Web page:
Cde Ushewokunze was a rare breed of leader
A lawyer, economist, civil servant, politician and a very dynamic Government Minister, Cde Christopher Ushewokunze was killed in a car crash on January 17,1994 near Chegutu. He was buried at the national shrine on January 22. Born Christopher Machingura Mugwagwa Ushewokunze in Shurugwi on April 27, 1944 he attended Waddilove Mission and Goromonzi High School for his primary and secondary education respectively. In 1965 he enrolled as a law student at the then University of Rhodesia and Nyasaland and immediately became active in nationalist politics.
As leader of a committee of students in 1965 and 1966, Cde Ushewokunze organised anti-government protests particularly against attempts by Rhodesian prime minister Ian Smith to declare UDI based on white minority rule.
His activities did not endear him with the Smith regime which soon after UDI expelled Cde Ushewokunze from the university and detained him at Gonakudzingwa where he joined Cde Joshua Nkomo and other nationalist leaders.
On release 12 months later in 1967 and under police escort to the airport, Cde Ushewokunze was seen off to Britain. With a British Council scholarship, he was admitted at Edinburgh University of Scotland and continued with his law studies. After graduation from Edinburgh, he enrolled for a Masters degree at London University in 1970 becoming a barrister at Middle Temple on completion of his studies in 1973.
In 1974, Cde Ushewekunze joined the University of Zambia as a lecturer of law. From 1976 to 1980 he was a senior lecturer of law at the United Nations Institute of Namibia where he immensely contributed to the development of human resources for a future Namibia. For four months in 1979 Cde Ushewokunze acted as the legal consultant to the United Nations Conference on Trade and Development (UNCTAD)’s Zimbabwe Project.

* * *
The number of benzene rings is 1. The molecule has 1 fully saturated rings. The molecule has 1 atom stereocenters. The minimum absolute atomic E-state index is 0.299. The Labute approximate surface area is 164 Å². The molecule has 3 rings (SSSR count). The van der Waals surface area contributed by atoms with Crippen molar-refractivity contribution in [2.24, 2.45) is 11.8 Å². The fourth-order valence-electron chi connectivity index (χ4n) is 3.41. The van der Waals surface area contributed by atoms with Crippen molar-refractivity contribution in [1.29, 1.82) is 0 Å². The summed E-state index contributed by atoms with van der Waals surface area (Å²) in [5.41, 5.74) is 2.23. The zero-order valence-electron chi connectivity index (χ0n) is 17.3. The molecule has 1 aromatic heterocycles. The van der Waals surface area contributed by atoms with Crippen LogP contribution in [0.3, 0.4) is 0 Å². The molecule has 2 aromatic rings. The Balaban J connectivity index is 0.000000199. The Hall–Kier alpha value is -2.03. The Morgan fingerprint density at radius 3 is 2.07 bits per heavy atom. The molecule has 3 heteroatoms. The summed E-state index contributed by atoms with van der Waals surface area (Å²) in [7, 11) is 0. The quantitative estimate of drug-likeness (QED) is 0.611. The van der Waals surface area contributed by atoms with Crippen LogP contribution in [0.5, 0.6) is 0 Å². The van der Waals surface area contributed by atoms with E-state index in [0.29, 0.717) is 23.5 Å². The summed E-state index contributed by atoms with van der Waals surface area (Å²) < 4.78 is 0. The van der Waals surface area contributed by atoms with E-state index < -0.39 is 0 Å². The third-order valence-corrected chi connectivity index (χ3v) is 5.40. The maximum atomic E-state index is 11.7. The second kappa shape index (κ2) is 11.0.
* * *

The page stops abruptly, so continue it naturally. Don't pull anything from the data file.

But Chris’ leadership qualities, initially manifested by his being appointed school captain at Goromonzi and later as a student leader at the university coupled with his expertise in corporate law were to become a national asset when he was appointed Secretary for Mines at independence in 1980.
What he once said, “teaching how to apply law to achieve economic independence and control of industries”, was soon to be translated as Cde Ushewokunze confronted the mining magnates crowning his achievements with the creation of the Minerals Marketing Corporation of Zimbabwe (MMCZ).
The new parastatal became the sole co-ordinator and marketing agent of all minerals mined in Zimbabwe. Cde Ushewokunze’s sincere nationalist commitment to Zimbabwe would again, but more strongly, be reflected in his indigenisation thrust as Cabinet Minister in 1992-94.
In 1989 he left the Ministry of Mines to head the newly constituted Zimbabwe Development Corporation. The corporation had been formed and designed to indigenise key aspects of the economy.
Perhaps the greatest thing that ever happened to this country was the appointment of Cde Ushewokunze as Minister of Trade and Commerce in 1992.
With the morale of the ordinary people low and industrialists’ confidence in doubt as a result of the austerity measures adopted as part of the economic reform programme, it was Cde Ushewekunze’s credibility, honesty and openness that assured all Zimbabweans that the world was not coming to an end.
When he talked about the poor performance of parastatals and their burden on the fiscus arising from bad management his audience would listen and agree. Indeed, he had the capability, the energy and above all the conviction to do what he strongly felt was right for the country.
Graveside eulogies and numerous tributes that appeared in the daily papers succinctly described Cde Ushewokunze as a rare breed of leader: “a new type of minister”, upright and dedicated to duty.
Cde Ushewokunze’s popularity permeated the entire spectrum of the Zimbabwean society from industry and commerce to sports associations.
His burial as the 21st hero at the national shrine was a fitting tribute to this great son of Zimbabwe whose talents were just unravelling.
Cde Ushewokunze was survived by his wife and five children. — A Guide to the Heroes Acre.
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